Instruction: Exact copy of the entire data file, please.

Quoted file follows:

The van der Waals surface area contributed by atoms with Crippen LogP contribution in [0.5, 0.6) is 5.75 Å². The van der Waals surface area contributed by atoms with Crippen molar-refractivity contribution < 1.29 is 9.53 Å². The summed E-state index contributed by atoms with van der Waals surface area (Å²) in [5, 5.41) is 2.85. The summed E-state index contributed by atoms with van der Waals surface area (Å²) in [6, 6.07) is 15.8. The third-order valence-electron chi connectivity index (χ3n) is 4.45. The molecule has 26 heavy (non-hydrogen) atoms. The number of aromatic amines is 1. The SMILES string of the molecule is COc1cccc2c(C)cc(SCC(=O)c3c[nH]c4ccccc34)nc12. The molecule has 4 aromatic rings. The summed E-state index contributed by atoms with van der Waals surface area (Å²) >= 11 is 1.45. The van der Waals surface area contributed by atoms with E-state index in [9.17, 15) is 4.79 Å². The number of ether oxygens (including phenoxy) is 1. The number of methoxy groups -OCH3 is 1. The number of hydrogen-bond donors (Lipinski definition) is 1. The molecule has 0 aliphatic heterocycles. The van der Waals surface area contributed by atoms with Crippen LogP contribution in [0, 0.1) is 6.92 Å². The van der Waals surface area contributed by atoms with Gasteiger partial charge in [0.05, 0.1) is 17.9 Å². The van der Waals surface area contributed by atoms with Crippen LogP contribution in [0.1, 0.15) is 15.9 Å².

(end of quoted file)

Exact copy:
The van der Waals surface area contributed by atoms with Crippen LogP contribution in [0.5, 0.6) is 5.75 Å². The van der Waals surface area contributed by atoms with Crippen molar-refractivity contribution < 1.29 is 9.53 Å². The summed E-state index contributed by atoms with van der Waals surface area (Å²) in [5, 5.41) is 2.85. The summed E-state index contributed by atoms with van der Waals surface area (Å²) in [6, 6.07) is 15.8. The third-order valence-electron chi connectivity index (χ3n) is 4.45. The molecule has 26 heavy (non-hydrogen) atoms. The number of aromatic amines is 1. The SMILES string of the molecule is COc1cccc2c(C)cc(SCC(=O)c3c[nH]c4ccccc34)nc12. The molecule has 4 aromatic rings. The summed E-state index contributed by atoms with van der Waals surface area (Å²) >= 11 is 1.45. The van der Waals surface area contributed by atoms with E-state index in [9.17, 15) is 4.79 Å². The number of ether oxygens (including phenoxy) is 1. The number of methoxy groups -OCH3 is 1. The number of hydrogen-bond donors (Lipinski definition) is 1. The molecule has 0 aliphatic heterocycles. The van der Waals surface area contributed by atoms with Crippen LogP contribution in [0, 0.1) is 6.92 Å². The van der Waals surface area contributed by atoms with Gasteiger partial charge in [0.05, 0.1) is 17.9 Å². The van der Waals surface area contributed by atoms with Crippen LogP contribution in [0.1, 0.15) is 15.9 Å².